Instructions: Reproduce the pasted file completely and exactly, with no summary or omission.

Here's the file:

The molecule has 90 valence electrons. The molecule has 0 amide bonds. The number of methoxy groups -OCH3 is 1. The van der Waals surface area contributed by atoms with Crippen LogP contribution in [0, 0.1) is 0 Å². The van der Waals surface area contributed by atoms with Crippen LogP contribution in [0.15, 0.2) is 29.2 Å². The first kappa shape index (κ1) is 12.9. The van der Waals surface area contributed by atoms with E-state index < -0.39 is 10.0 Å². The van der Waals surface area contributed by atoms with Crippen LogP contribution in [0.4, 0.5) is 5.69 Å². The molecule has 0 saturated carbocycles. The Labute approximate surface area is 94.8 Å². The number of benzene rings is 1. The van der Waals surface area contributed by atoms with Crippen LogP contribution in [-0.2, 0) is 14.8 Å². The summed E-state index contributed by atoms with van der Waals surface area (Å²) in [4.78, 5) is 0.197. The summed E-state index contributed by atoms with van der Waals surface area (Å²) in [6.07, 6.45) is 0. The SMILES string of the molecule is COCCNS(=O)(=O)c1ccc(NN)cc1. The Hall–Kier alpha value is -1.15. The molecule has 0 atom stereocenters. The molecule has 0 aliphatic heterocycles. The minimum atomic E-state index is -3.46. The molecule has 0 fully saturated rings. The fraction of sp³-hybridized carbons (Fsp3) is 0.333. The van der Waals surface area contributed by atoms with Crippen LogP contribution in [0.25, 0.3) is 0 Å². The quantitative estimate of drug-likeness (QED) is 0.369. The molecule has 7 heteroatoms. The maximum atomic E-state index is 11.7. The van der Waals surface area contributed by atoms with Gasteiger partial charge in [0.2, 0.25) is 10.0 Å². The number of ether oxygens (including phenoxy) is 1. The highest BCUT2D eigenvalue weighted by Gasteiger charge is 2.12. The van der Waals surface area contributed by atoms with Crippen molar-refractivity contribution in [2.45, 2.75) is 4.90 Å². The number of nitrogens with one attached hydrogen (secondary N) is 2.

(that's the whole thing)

The molecule has 90 valence electrons. The molecule has 0 amide bonds. The number of methoxy groups -OCH3 is 1. The van der Waals surface area contributed by atoms with Crippen LogP contribution in [0, 0.1) is 0 Å². The van der Waals surface area contributed by atoms with Crippen LogP contribution in [0.15, 0.2) is 29.2 Å². The first kappa shape index (κ1) is 12.9. The van der Waals surface area contributed by atoms with E-state index < -0.39 is 10.0 Å². The van der Waals surface area contributed by atoms with Crippen LogP contribution in [0.4, 0.5) is 5.69 Å². The molecule has 0 saturated carbocycles. The Labute approximate surface area is 94.8 Å². The number of benzene rings is 1. The van der Waals surface area contributed by atoms with Crippen LogP contribution in [-0.2, 0) is 14.8 Å². The summed E-state index contributed by atoms with van der Waals surface area (Å²) in [4.78, 5) is 0.197. The summed E-state index contributed by atoms with van der Waals surface area (Å²) in [6.07, 6.45) is 0. The SMILES string of the molecule is COCCNS(=O)(=O)c1ccc(NN)cc1. The Hall–Kier alpha value is -1.15. The molecule has 0 atom stereocenters. The molecule has 0 aliphatic heterocycles. The minimum atomic E-state index is -3.46. The molecule has 0 fully saturated rings. The fraction of sp³-hybridized carbons (Fsp3) is 0.333. The van der Waals surface area contributed by atoms with Crippen LogP contribution in [0.25, 0.3) is 0 Å². The quantitative estimate of drug-likeness (QED) is 0.369. The molecule has 7 heteroatoms. The maximum atomic E-state index is 11.7. The van der Waals surface area contributed by atoms with Gasteiger partial charge in [0.2, 0.25) is 10.0 Å². The number of ether oxygens (including phenoxy) is 1. The highest BCUT2D eigenvalue weighted by Gasteiger charge is 2.12. The van der Waals surface area contributed by atoms with Crippen molar-refractivity contribution in [2.45, 2.75) is 4.90 Å². The number of nitrogens with one attached hydrogen (secondary N) is 2.